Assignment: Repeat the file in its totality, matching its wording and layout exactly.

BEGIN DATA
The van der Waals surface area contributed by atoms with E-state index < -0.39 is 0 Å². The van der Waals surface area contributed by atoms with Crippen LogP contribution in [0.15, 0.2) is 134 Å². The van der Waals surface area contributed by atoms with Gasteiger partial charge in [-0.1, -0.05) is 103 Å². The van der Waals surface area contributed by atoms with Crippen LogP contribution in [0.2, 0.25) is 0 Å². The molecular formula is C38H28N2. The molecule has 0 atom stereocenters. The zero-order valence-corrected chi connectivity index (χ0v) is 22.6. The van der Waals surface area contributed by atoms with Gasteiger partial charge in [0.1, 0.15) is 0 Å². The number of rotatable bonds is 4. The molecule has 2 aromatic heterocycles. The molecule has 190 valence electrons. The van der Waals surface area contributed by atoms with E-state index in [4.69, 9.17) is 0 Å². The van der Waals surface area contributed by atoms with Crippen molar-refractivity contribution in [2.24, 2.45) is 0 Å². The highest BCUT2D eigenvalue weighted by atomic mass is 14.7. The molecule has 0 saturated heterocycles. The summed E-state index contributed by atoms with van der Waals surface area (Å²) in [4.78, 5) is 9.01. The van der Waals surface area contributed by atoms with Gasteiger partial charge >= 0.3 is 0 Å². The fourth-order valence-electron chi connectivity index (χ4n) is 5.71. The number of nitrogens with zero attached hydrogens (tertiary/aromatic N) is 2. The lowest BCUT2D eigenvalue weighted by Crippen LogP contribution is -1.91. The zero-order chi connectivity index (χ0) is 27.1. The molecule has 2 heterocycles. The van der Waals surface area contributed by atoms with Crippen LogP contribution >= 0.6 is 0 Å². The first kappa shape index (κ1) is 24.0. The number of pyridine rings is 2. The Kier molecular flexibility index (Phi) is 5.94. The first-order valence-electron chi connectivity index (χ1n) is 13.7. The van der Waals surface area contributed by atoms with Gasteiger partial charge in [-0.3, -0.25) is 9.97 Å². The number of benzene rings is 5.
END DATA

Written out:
The van der Waals surface area contributed by atoms with E-state index < -0.39 is 0 Å². The van der Waals surface area contributed by atoms with Crippen LogP contribution in [0.15, 0.2) is 134 Å². The van der Waals surface area contributed by atoms with Gasteiger partial charge in [-0.1, -0.05) is 103 Å². The van der Waals surface area contributed by atoms with Crippen LogP contribution in [0.2, 0.25) is 0 Å². The molecular formula is C38H28N2. The molecule has 0 atom stereocenters. The zero-order valence-corrected chi connectivity index (χ0v) is 22.6. The van der Waals surface area contributed by atoms with Gasteiger partial charge in [0.1, 0.15) is 0 Å². The number of rotatable bonds is 4. The molecule has 2 aromatic heterocycles. The molecule has 190 valence electrons. The van der Waals surface area contributed by atoms with E-state index in [4.69, 9.17) is 0 Å². The van der Waals surface area contributed by atoms with Crippen molar-refractivity contribution in [2.24, 2.45) is 0 Å². The highest BCUT2D eigenvalue weighted by atomic mass is 14.7. The molecule has 0 saturated heterocycles. The summed E-state index contributed by atoms with van der Waals surface area (Å²) in [4.78, 5) is 9.01. The van der Waals surface area contributed by atoms with Gasteiger partial charge >= 0.3 is 0 Å². The fourth-order valence-electron chi connectivity index (χ4n) is 5.71. The number of nitrogens with zero attached hydrogens (tertiary/aromatic N) is 2. The lowest BCUT2D eigenvalue weighted by Crippen LogP contribution is -1.91. The zero-order chi connectivity index (χ0) is 27.1. The molecule has 2 heterocycles. The van der Waals surface area contributed by atoms with Crippen LogP contribution >= 0.6 is 0 Å². The first kappa shape index (κ1) is 24.0. The number of pyridine rings is 2. The Kier molecular flexibility index (Phi) is 5.94. The first-order valence-electron chi connectivity index (χ1n) is 13.7. The van der Waals surface area contributed by atoms with Gasteiger partial charge in [-0.3, -0.25) is 9.97 Å². The number of benzene rings is 5.